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Cholesterol-dependent attachment of human respiratory cells by Bordetella pertussis.

Authors
  • Lamberti, Yanina
  • Alvarez Hayes, Jimena
  • Perez Vidakovics, Maria L
  • Rodriguez, Maria Eugenia
Type
Published Article
Journal
FEMS Immunology & Medical Microbiology
Publisher
Oxford University Press
Publication Date
Jul 01, 2009
Volume
56
Issue
2
Pages
143–150
Identifiers
DOI: 10.1111/j.1574-695X.2009.00557.x
PMID: 19385994
Source
Medline
License
Unknown

Abstract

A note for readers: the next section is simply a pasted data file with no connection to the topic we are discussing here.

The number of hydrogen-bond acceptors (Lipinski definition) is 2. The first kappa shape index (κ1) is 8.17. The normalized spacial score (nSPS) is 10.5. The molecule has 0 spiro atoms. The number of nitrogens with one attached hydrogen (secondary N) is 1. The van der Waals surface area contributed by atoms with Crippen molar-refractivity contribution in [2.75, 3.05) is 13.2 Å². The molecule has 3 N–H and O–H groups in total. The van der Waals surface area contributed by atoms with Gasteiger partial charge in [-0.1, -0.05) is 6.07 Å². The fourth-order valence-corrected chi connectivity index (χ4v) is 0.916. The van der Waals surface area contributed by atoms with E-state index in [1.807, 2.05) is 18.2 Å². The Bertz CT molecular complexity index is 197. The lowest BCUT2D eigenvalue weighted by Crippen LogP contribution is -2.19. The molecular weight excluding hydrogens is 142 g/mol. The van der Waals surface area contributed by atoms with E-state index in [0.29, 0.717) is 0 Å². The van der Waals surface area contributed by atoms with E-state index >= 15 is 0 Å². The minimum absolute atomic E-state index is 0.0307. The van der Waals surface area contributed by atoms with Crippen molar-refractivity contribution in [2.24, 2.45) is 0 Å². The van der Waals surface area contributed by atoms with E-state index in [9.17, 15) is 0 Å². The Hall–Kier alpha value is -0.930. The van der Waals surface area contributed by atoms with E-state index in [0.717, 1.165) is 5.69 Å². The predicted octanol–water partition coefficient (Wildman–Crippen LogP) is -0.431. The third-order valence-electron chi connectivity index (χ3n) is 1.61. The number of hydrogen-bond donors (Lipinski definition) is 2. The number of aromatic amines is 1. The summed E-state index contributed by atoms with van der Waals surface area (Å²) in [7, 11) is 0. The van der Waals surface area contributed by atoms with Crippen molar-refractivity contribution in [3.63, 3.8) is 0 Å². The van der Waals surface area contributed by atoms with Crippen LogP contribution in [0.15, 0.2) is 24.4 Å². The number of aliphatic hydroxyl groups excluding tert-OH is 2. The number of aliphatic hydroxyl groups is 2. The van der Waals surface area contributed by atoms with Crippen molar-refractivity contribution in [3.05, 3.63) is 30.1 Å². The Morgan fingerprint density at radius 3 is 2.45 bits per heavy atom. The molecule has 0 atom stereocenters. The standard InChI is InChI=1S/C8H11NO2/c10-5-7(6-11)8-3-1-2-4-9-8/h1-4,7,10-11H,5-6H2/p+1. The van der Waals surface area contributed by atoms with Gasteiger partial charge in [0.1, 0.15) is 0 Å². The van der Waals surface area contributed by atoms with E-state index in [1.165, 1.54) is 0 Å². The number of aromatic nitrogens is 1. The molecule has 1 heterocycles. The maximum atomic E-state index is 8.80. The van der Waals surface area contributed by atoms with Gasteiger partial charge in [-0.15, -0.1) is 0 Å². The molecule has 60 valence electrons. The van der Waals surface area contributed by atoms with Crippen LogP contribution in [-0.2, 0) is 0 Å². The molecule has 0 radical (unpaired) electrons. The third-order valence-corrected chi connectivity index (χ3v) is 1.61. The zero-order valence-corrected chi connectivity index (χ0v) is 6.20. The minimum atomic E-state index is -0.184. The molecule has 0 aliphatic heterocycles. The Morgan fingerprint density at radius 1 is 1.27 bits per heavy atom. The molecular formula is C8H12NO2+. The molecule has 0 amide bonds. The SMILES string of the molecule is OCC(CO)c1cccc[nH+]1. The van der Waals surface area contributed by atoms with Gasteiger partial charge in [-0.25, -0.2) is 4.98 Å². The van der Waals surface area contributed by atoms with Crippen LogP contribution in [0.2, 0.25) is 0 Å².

Bordetella pertussis is a re-emerging human respiratory pathogen whose infectious process is not fully understood, hampering the design of effective vaccines. The nature of bacterial attachment to host cells is a key event in the outcome of the infection. However, host cell receptors involved in B. pertussis colonization of the respiratory tract are still under investigation. Here, we report that cholesterol-rich domains are involved in B. pertussis adhesion to epithelial cells. Treatment of A549 cells with cholesterol-sequestering drugs such as methyl-beta-cyclodextrin, nystatin, or filipin resulted in a significant decrease of B. pertussis attachment. Confocal laser microscopy studies showed B. pertussis associated with cholesterol-rich domains. Accordingly, B. pertussis was found in detergent-resistant membrane domain fractions isolated from bacterial-infected A549 cells. Our results indicate a main role of filamentous hemagglutinin, an environmentally regulated virulence factor, in this interaction, and a specific affinity for cholesterol, one of the major components of tracheal secretions, which might additionally contribute to the effective colonization of the respiratory tract.

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